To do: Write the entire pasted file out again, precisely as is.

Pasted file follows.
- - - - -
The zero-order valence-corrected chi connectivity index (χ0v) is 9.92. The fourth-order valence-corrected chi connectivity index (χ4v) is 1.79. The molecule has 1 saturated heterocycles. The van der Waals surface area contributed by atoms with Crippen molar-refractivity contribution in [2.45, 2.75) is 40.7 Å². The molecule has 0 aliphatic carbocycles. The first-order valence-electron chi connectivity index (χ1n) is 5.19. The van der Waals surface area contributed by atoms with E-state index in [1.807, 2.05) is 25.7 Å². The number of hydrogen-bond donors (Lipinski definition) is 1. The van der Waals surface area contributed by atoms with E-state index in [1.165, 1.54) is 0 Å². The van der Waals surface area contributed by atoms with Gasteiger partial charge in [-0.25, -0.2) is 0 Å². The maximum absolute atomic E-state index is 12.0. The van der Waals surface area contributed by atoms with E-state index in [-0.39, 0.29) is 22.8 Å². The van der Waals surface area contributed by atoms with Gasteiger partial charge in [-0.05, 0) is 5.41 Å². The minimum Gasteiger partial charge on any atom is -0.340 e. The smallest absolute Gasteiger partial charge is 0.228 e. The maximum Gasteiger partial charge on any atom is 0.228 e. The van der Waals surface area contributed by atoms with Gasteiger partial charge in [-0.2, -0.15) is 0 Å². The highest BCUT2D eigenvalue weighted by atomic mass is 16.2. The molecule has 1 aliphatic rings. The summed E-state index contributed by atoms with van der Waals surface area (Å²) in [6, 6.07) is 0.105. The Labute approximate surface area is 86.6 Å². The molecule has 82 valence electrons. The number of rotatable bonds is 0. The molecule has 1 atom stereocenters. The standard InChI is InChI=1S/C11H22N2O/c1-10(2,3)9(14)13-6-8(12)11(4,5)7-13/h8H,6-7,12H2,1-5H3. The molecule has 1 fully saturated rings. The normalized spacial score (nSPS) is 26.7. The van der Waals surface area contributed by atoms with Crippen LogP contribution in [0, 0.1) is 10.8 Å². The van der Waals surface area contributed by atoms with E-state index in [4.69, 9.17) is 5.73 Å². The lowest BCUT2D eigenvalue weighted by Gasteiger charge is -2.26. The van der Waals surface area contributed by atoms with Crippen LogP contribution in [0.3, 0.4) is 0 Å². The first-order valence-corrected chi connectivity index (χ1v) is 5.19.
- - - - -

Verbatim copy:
The zero-order valence-corrected chi connectivity index (χ0v) is 9.92. The fourth-order valence-corrected chi connectivity index (χ4v) is 1.79. The molecule has 1 saturated heterocycles. The van der Waals surface area contributed by atoms with Crippen molar-refractivity contribution in [2.45, 2.75) is 40.7 Å². The molecule has 0 aliphatic carbocycles. The first-order valence-electron chi connectivity index (χ1n) is 5.19. The van der Waals surface area contributed by atoms with E-state index in [1.807, 2.05) is 25.7 Å². The number of hydrogen-bond donors (Lipinski definition) is 1. The van der Waals surface area contributed by atoms with E-state index in [1.165, 1.54) is 0 Å². The van der Waals surface area contributed by atoms with Gasteiger partial charge in [-0.25, -0.2) is 0 Å². The maximum absolute atomic E-state index is 12.0. The van der Waals surface area contributed by atoms with E-state index in [-0.39, 0.29) is 22.8 Å². The van der Waals surface area contributed by atoms with Gasteiger partial charge in [-0.05, 0) is 5.41 Å². The minimum Gasteiger partial charge on any atom is -0.340 e. The smallest absolute Gasteiger partial charge is 0.228 e. The maximum Gasteiger partial charge on any atom is 0.228 e. The van der Waals surface area contributed by atoms with Gasteiger partial charge in [-0.2, -0.15) is 0 Å². The highest BCUT2D eigenvalue weighted by atomic mass is 16.2. The molecule has 1 aliphatic rings. The summed E-state index contributed by atoms with van der Waals surface area (Å²) in [6, 6.07) is 0.105. The Labute approximate surface area is 86.6 Å². The molecule has 82 valence electrons. The number of rotatable bonds is 0. The molecule has 1 atom stereocenters. The standard InChI is InChI=1S/C11H22N2O/c1-10(2,3)9(14)13-6-8(12)11(4,5)7-13/h8H,6-7,12H2,1-5H3. The molecule has 1 fully saturated rings. The normalized spacial score (nSPS) is 26.7. The van der Waals surface area contributed by atoms with Crippen LogP contribution in [0, 0.1) is 10.8 Å². The van der Waals surface area contributed by atoms with E-state index in [4.69, 9.17) is 5.73 Å². The lowest BCUT2D eigenvalue weighted by Gasteiger charge is -2.26. The van der Waals surface area contributed by atoms with Crippen LogP contribution in [0.3, 0.4) is 0 Å². The first-order valence-corrected chi connectivity index (χ1v) is 5.19.